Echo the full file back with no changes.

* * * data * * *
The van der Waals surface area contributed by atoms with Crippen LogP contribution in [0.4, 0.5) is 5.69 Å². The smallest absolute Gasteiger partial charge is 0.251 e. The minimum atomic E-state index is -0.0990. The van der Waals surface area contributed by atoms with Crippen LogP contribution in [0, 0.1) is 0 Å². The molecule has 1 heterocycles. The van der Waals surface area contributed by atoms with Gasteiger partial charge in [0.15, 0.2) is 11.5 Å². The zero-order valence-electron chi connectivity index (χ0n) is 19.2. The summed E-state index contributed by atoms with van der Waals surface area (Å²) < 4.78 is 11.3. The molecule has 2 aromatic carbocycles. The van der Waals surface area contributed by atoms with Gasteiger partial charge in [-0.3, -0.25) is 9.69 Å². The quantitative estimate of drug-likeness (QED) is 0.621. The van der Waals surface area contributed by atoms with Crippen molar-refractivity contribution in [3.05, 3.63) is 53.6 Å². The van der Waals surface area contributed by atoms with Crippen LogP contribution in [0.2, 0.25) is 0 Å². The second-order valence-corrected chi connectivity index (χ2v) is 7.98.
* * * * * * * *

The van der Waals surface area contributed by atoms with Crippen LogP contribution in [0.4, 0.5) is 5.69 Å². The smallest absolute Gasteiger partial charge is 0.251 e. The minimum atomic E-state index is -0.0990. The van der Waals surface area contributed by atoms with Crippen LogP contribution in [0, 0.1) is 0 Å². The molecule has 1 heterocycles. The van der Waals surface area contributed by atoms with Gasteiger partial charge in [0.15, 0.2) is 11.5 Å². The zero-order valence-electron chi connectivity index (χ0n) is 19.2. The summed E-state index contributed by atoms with van der Waals surface area (Å²) < 4.78 is 11.3. The molecule has 2 aromatic carbocycles. The van der Waals surface area contributed by atoms with Gasteiger partial charge in [-0.3, -0.25) is 9.69 Å². The quantitative estimate of drug-likeness (QED) is 0.621. The van der Waals surface area contributed by atoms with Crippen molar-refractivity contribution in [3.05, 3.63) is 53.6 Å². The van der Waals surface area contributed by atoms with Crippen LogP contribution in [0.2, 0.25) is 0 Å². The second-order valence-corrected chi connectivity index (χ2v) is 7.98.